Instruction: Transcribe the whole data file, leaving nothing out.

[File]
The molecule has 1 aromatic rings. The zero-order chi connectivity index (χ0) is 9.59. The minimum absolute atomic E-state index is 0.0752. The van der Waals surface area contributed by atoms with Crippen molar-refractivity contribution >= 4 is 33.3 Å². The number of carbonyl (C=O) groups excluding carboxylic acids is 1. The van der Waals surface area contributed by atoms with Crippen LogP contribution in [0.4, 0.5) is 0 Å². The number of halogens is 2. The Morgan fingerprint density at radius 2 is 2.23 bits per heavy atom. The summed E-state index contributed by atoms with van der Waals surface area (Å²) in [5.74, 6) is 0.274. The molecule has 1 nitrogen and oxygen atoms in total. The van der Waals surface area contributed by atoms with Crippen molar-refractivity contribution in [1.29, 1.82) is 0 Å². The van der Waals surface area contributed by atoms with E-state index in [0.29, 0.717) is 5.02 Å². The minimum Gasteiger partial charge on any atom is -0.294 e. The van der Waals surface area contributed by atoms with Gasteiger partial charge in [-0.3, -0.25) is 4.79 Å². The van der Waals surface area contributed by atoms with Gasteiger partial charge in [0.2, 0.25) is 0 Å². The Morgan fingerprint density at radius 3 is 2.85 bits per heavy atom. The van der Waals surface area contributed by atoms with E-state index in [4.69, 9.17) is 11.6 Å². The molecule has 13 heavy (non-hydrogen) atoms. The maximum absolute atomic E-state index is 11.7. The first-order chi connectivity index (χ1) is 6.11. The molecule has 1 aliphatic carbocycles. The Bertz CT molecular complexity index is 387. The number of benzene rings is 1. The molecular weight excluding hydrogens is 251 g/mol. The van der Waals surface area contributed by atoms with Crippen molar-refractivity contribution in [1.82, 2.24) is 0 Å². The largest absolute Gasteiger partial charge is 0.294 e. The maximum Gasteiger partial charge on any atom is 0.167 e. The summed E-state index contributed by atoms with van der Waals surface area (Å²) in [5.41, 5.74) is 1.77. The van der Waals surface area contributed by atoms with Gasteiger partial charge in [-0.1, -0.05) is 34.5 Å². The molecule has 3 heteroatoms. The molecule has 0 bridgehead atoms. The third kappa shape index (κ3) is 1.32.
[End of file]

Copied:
The molecule has 1 aromatic rings. The zero-order chi connectivity index (χ0) is 9.59. The minimum absolute atomic E-state index is 0.0752. The van der Waals surface area contributed by atoms with Crippen molar-refractivity contribution >= 4 is 33.3 Å². The number of carbonyl (C=O) groups excluding carboxylic acids is 1. The van der Waals surface area contributed by atoms with Crippen LogP contribution in [0.4, 0.5) is 0 Å². The number of halogens is 2. The Morgan fingerprint density at radius 2 is 2.23 bits per heavy atom. The summed E-state index contributed by atoms with van der Waals surface area (Å²) in [5.74, 6) is 0.274. The molecule has 1 nitrogen and oxygen atoms in total. The van der Waals surface area contributed by atoms with Crippen molar-refractivity contribution in [1.29, 1.82) is 0 Å². The van der Waals surface area contributed by atoms with E-state index in [0.29, 0.717) is 5.02 Å². The minimum Gasteiger partial charge on any atom is -0.294 e. The van der Waals surface area contributed by atoms with Gasteiger partial charge in [-0.3, -0.25) is 4.79 Å². The van der Waals surface area contributed by atoms with Gasteiger partial charge in [0.2, 0.25) is 0 Å². The Morgan fingerprint density at radius 3 is 2.85 bits per heavy atom. The van der Waals surface area contributed by atoms with E-state index in [4.69, 9.17) is 11.6 Å². The molecule has 13 heavy (non-hydrogen) atoms. The maximum absolute atomic E-state index is 11.7. The first-order chi connectivity index (χ1) is 6.11. The molecule has 1 aliphatic carbocycles. The Bertz CT molecular complexity index is 387. The number of benzene rings is 1. The molecular weight excluding hydrogens is 251 g/mol. The van der Waals surface area contributed by atoms with Crippen molar-refractivity contribution in [1.82, 2.24) is 0 Å². The largest absolute Gasteiger partial charge is 0.294 e. The maximum Gasteiger partial charge on any atom is 0.167 e. The summed E-state index contributed by atoms with van der Waals surface area (Å²) in [5.41, 5.74) is 1.77. The van der Waals surface area contributed by atoms with Gasteiger partial charge in [-0.1, -0.05) is 34.5 Å². The molecule has 3 heteroatoms. The molecule has 0 bridgehead atoms. The third kappa shape index (κ3) is 1.32.